Doral’s City Council gave the green light to red-light cameras on Wednesday.
The council voted to set up a local hearing board to handle red-light ticket appeals, which drivers now have the right to request after a new state law went into effect July 1.
Doral had opted to suspend issuing tickets until resolving the matter by council vote. Now, the owner of any car blowing a red light will get $158 fine in the mail.
The vote was 4-1. Mayor Luigi Boria had suggested eliminating the city’s 11 red-light cameras and opposed creating a hearing board.
“You’re never going to prevent an accident with a red-light camera,” he said. “At the end of the day, those people that are running the red-light cameras are going to keep running those red-light cameras.”
But Vice Mayor Bettina Rodriguez-Aguilera and Councilwomen Sandra Ruiz, Ana Maria Rodriguez and Christi Fraga voted to approve the measure, saying that the cameras prevent deadly accidents and change bad driving habits.
Ruiz said besides safety issues, breaking the contract Doral has with American Traffic Services, the company that administers the cameras, would be too costly to pursue.
Marc Buoniconti, president of the Miami Project to Cure Paralysis and son of Miami Dolphins Hall of Famer Nick Buoniconti, spoke during the public hearing before the vote.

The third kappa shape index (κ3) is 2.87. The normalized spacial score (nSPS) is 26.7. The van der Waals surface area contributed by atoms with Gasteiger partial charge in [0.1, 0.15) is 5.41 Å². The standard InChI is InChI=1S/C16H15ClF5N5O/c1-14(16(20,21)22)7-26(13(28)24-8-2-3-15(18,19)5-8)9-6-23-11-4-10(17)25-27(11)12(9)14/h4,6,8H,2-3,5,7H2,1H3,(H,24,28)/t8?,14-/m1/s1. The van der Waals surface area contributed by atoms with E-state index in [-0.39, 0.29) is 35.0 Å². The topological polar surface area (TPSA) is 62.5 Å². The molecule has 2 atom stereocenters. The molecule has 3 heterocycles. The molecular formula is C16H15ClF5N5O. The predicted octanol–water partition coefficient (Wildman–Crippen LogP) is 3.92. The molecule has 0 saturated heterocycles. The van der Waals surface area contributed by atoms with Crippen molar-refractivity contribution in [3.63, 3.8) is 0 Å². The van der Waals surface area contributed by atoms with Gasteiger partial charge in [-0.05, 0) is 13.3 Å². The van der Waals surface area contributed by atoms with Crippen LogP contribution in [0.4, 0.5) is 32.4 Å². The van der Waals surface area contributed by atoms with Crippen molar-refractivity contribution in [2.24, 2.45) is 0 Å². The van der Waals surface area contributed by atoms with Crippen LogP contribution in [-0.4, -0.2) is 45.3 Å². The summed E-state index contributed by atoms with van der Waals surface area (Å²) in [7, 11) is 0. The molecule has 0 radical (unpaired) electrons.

Bound to a wheelchair after suffering a spinal cord injury 28 years ago on the football field, Buoniconti told the council to keep the cameras because they save lives.
“It prevents injuries, it prevents these terrible accidents, and it keeps our communities safe,” he said.
Statistics kept by the Doral Police Department show little difference between major intersections with the cameras and those without.
Police Chief Richard Blom noted that although there has been a small increase in rear-end collisions at some intersections, the city has had fewer deadly collisions and a dip in the number of violations.
“If the violations are going down, it has to at some time start preventing accidents because it’s changing behavior,” he said.
He said the cameras have so far brought little revenue to the city, with few funds left over from the citations after paying American Traffic Services.
Felipe Madrigal, founder of Doral’s Rotary Club, spoke on behalf of the Doral Community Coalition supporting the cameras and suggesting any leftover money be put to good use.
“The funds from red-light cameras should be used to improve safety around our schools and parks and to educate citizens,” he said.
The council’s regular meeting was the last in a marathon day that began with a 9 a.m. budget workshop. The council did not finish either the workshop or the regular meeting. The workshop will continue at 11 a.m. Monday at City Hall, 8401 NW 53rd Terrace. The regular meeting will continue at 5 p.m. that afternoon.
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